2. The Domain Name and Registrar
The domain name in issue is <f1.com>, registered by Network Solutions Inc, of Herndon, Virginia, USA, on March 6, 1995.
3. Procedural History
(1) The Complaint in Case D2000-0193 was filed on March 23, 2000.
(2) The WIPO Arbitration and Mediation Center has found that:
– the Complaint was filed in accordance with the requirements of the Rules and Supplemental Rules for the Dispute Resolution Policy;
– payment for filing was properly made;
– the Complaint complies with the formal requirements;
– the Complaint was properly notified in accordance with the Rules, paragraph 2(a);
– a Response to the Complaint was filed in due time; and that
– the Administrative Panel was properly constituted.
As Panelist, I accept these findings, adding the following remarks:
– The complaint identified the Respondent-Registrant as ‘Formula One Internet’, whereas (following InterNIC’s WHOIS Directory) this should be ‘Formula 1 Internet’; the difference, however, has not prevented the Respondent from being identified or from responding.
– The Respondent received the complaint only after a delay and was then prevented by a fire at the British Patent Office from submitting evidence as to the current position of certain trade mark applications until three days after the due date of April 15, 2000, on which day the Response was transmitted. Given these exceptional circumstances, I have taken into account the additional information contained in the Respondent’s representative’s letter of April 18, 2000.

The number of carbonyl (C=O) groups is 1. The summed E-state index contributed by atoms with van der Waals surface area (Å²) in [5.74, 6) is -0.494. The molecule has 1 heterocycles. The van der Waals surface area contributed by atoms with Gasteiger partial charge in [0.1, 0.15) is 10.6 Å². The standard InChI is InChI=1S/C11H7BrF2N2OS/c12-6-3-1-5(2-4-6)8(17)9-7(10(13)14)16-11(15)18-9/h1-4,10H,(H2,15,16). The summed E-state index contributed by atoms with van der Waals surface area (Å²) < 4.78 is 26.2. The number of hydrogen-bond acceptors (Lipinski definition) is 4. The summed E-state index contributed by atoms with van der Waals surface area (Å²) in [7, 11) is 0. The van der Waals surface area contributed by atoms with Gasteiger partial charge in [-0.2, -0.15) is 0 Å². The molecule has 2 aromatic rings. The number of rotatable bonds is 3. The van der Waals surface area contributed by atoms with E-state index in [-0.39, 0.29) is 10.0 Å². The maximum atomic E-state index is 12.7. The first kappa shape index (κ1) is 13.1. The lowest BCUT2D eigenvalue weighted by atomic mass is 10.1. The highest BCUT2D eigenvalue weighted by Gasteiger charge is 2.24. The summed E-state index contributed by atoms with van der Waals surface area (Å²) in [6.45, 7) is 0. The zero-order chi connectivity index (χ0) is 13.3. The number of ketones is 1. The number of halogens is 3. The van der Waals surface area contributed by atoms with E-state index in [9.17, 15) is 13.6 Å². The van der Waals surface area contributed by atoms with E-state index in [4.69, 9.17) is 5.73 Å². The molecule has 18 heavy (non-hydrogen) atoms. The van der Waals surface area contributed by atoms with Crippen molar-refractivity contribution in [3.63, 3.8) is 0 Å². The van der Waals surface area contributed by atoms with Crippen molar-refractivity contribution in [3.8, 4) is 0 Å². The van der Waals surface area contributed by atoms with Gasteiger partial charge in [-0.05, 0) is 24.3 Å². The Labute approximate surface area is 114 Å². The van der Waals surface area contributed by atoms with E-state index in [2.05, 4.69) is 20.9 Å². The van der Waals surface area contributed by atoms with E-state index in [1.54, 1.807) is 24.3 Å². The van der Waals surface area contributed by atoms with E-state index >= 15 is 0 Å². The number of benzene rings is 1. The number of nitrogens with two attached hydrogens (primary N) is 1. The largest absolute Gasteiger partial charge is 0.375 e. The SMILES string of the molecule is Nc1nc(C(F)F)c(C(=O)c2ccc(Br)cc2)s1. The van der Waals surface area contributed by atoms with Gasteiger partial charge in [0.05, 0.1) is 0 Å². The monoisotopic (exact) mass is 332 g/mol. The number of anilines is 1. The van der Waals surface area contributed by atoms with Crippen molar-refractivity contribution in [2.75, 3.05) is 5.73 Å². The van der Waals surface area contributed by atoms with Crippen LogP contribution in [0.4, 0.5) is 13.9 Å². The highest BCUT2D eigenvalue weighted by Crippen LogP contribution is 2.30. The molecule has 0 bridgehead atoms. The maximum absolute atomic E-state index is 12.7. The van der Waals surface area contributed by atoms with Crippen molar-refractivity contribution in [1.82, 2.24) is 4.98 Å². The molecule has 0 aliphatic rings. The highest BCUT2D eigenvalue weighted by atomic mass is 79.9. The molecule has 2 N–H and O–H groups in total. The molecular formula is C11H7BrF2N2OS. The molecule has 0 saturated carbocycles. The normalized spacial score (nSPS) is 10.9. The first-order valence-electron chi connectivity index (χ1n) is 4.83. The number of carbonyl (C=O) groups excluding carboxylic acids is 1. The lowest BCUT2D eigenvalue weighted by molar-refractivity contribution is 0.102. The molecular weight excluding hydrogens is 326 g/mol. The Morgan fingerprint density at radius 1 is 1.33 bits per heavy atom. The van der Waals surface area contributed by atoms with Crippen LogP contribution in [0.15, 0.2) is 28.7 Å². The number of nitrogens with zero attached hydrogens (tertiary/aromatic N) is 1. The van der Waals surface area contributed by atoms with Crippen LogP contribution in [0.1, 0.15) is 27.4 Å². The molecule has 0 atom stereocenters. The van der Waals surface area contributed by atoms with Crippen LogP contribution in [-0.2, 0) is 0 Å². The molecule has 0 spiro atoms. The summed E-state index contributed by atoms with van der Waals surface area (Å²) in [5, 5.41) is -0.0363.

(3) As Panelist, I submitted a Statement of Acceptance and Declaration of Impartiality and Independence.
(4) There have been communications from the representatives of both Complainant and Respondent concerning
– Requests by the Complainant, dated April 20 and 25, 2000, to be allowed to submit further information and evidence; and
– Countervailing requests by the Respondent, dated April 25 and 26, 2000, that such a step should not be allowed, but that, if it is, the Respondent should have a right of reply.
(5) The date scheduled for issuance of a decision is: May 28, 2000.
(6) No extensions have been granted or orders issued in advance of this decision.
(7) The language of the proceedings is English.
4. Factual Background